The concept behind our proposal for the 1916 Centenary Chapel at Glasnevin Cemetery is about defining a space to give mourners time to reflect, to journey through a landscape, suggesting the cyclical nature of life. A pool of water adjacent the chapel entrance affords a juncture along the journey for reflection of ones thoughts, and memories. The timber framed views of the sky above, adds to a meditative flow of movement towards the chapel.
The mourner’s begin their journey on foot following the coffin lifted aloft the shoulders of family and friends under a timber framed structure. A horizon is framed between the grid on the ground and the timber structure above. The first step – ‘the horizon is something towards which we journey, but also something that journey along with us’, John O’Donouhe.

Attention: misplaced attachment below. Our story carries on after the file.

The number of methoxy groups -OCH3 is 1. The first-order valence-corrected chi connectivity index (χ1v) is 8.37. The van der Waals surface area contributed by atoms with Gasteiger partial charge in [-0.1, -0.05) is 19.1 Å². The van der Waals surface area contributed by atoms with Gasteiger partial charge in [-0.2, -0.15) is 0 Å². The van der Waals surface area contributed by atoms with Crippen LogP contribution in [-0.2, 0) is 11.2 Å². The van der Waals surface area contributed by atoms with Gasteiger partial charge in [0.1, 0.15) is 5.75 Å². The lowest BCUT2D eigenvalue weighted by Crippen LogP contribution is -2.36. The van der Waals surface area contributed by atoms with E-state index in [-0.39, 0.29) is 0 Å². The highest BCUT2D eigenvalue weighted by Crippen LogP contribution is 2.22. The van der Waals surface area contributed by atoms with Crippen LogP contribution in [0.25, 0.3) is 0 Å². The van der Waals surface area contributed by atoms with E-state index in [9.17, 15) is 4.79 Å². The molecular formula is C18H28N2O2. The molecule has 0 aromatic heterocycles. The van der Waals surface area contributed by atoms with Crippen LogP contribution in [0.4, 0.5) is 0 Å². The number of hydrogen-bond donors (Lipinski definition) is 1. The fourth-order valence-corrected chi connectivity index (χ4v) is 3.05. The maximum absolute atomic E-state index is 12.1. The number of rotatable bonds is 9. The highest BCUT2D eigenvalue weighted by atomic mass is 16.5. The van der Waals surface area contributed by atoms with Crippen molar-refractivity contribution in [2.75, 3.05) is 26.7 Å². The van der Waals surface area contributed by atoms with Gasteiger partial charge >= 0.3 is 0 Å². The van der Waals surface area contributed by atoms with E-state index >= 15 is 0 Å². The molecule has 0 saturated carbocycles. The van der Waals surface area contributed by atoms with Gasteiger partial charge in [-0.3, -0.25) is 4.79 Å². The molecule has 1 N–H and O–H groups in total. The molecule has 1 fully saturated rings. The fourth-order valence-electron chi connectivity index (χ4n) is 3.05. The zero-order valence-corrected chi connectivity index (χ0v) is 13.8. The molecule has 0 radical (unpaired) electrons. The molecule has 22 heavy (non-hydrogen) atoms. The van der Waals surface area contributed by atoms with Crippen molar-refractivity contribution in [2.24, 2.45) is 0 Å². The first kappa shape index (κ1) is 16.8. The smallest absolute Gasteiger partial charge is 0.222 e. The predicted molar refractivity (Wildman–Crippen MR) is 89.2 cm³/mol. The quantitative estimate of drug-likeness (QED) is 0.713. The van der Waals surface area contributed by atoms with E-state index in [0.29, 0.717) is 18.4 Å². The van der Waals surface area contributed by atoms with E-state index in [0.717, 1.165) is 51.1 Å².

‘To acquire a horizon means that one learns to look beyond what is close at hand – not in order to look away from it but to see it better’ Hans-Georg Gadammer
Sitting between these two horizons, sits the chapel a place of shelter and reflection.